dcterms:conformsTo <spec1> ;
    rdf:value "namedSection" .

Usage

Query: Find annotations where the segment of interest could be described by the fragment component of a URI.
  SELECT ?anno WHERE { ?anno oa:hasTarget ?target . ?target a oa:SpecificResource . 
    ?target oa:hasSelector ?select . ?select a oa:FragmentSelector .
    ?select rdf:value "fragment1" }
=> <anno1>

See Further Examples

Range Selectors

There are several selectors that describe how to extract segments that have a start and end in linear data, such as extracting characters from text or bytes from data. Range selectors are also used to describe points within linear data, for example a cursor location for where to insert information into a web page. This is done by giving a 0 length selection.

Three Range Selectors are defined by the model, two for text and one for bitstreams.

Text Position Selector

Any sublist of an ordered list of characters can be selected by starting at a particular point in the stream and reading forwards until an end point. The start can be thought of as the position of a cursor in the list. Position 0 would be immediately before the first character, position 1 would be immediately before the second character, and so on. The start character is thus included in the list, but the end character is not as the cursor stops immediately before it.
For example, if the document was "abcdefghijklmnopqrstuvwxyz", the start was 4, and the end was 7, then the selection would be "efg".

The text MUST be normalized before counting characters. HTML/XML tags should be removed, character entities should be replaced with the character that they encode, unnecessary whitespace should be normalized, and so forth. The normalization routine may be performed automatically by a browser, and other clients should implement the DOM String Comparisons method. This allows the Selector to be used with different formats and still have the same semantics and utility. For a Selector that works from the bitstream rather than the rendered characters, please see the Data Position Selector.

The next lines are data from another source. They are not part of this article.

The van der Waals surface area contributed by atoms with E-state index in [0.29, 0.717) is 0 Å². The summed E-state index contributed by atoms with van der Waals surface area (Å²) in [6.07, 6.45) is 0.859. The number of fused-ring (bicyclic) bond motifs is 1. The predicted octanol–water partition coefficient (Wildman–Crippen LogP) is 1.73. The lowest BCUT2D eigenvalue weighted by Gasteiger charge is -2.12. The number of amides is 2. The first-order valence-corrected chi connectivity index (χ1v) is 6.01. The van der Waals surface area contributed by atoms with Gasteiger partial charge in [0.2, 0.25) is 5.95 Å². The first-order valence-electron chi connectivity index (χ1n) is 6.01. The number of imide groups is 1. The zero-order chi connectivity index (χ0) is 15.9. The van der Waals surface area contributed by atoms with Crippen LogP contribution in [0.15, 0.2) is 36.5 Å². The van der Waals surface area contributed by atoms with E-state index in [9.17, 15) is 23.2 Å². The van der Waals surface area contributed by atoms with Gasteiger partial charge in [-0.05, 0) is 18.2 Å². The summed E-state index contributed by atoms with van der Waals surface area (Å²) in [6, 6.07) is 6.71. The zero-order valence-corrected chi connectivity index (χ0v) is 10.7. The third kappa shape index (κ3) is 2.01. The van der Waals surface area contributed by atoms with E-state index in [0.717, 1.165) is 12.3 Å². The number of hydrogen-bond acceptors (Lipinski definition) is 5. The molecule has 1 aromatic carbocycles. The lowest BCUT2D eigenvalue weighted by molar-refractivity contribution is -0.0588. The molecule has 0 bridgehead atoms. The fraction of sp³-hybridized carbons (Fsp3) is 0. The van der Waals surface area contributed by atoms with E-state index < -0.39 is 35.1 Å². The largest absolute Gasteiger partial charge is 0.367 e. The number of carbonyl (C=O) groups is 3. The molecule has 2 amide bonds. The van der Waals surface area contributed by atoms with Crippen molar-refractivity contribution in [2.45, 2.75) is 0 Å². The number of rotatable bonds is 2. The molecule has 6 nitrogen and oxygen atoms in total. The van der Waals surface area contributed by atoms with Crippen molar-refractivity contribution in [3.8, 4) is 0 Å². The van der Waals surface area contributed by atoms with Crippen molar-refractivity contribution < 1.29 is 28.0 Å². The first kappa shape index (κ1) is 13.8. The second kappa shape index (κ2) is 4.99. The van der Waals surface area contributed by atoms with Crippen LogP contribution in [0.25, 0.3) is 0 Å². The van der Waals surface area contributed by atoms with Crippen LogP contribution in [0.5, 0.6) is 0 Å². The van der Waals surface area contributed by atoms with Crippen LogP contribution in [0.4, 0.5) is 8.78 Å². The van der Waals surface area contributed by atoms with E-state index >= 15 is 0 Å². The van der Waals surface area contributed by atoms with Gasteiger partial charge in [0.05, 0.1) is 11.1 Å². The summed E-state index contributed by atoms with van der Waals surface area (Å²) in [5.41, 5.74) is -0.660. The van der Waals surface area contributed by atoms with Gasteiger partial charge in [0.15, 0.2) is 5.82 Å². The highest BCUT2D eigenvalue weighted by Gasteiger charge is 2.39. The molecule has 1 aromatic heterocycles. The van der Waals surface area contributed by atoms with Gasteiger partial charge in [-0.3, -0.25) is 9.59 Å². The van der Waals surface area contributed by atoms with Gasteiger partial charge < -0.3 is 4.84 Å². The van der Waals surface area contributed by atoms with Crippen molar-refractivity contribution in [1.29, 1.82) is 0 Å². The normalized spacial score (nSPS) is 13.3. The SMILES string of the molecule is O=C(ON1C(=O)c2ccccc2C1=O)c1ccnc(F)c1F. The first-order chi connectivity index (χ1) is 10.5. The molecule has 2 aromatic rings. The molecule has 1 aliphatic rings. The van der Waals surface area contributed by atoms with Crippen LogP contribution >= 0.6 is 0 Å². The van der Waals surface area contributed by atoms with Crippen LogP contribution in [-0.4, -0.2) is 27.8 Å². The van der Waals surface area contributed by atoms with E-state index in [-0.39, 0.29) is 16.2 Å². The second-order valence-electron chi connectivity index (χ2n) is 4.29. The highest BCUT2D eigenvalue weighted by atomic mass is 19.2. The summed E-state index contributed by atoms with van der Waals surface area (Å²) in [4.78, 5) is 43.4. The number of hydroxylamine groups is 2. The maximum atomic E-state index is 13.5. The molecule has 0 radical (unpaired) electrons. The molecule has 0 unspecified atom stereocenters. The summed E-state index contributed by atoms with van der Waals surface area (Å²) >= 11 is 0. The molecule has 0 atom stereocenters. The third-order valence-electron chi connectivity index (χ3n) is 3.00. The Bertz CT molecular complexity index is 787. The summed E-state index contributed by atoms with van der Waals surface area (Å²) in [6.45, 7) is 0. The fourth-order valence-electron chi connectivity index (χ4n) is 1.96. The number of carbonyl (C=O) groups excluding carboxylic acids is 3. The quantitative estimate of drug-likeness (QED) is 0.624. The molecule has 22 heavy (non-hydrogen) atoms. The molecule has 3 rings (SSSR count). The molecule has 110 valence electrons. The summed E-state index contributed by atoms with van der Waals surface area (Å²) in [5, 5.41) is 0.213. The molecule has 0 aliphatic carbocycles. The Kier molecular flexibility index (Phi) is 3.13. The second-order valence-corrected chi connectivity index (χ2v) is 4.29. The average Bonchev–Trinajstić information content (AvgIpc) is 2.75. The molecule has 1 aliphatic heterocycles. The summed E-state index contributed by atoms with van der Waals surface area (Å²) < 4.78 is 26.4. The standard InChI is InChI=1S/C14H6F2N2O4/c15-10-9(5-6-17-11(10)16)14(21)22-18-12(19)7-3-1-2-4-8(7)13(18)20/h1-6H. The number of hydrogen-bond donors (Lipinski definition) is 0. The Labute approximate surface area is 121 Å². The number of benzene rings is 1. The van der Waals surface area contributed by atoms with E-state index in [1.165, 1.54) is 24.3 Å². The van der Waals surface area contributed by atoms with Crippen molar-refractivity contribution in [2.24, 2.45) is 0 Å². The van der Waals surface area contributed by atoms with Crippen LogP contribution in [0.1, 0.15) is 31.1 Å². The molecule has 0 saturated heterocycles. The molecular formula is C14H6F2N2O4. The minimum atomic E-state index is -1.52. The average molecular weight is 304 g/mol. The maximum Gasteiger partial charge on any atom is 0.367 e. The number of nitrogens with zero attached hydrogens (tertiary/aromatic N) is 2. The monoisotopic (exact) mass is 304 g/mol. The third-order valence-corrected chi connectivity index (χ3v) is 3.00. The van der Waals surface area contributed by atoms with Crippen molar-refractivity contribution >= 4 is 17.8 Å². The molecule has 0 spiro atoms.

The use of this Selector does not require text to be copied from the Source document into the Annotation graph, unlike the Text Quote Selector, but is very brittle with regards to changes to the resource. Any edits may change the selection, and thus it is RECOMMENDED that a State be additionally used to help identify the correct representation.

Model

Vocabulary ItemTypeDescription
oa:TextPositionSelectorClass[subClass of oa:Selector] The class for a Selector which describes a range of text based on its start and end positions.
oa:startPropertyThe starting position of the segment of text. The first character in the full text is character position 0, and the character is included within the segment.
Each TextPositionSelector MUST have exactly 1 oa:start property.
oa:endPropertyThe end position of the segment of text. The last character is not included within the segment.
Each TextPositionSelector MUST have exactly 1 oa:end property.

Figure 3.2.2.1. Text Position Selector
  <anno1> a oa:Annotation ;
    oa:hasBody <body1> ;
    oa:hasTarget <sptarget1> .
    
  <sptarget1> a oa:SpecificResource ;
    oa:hasSource <source1> ;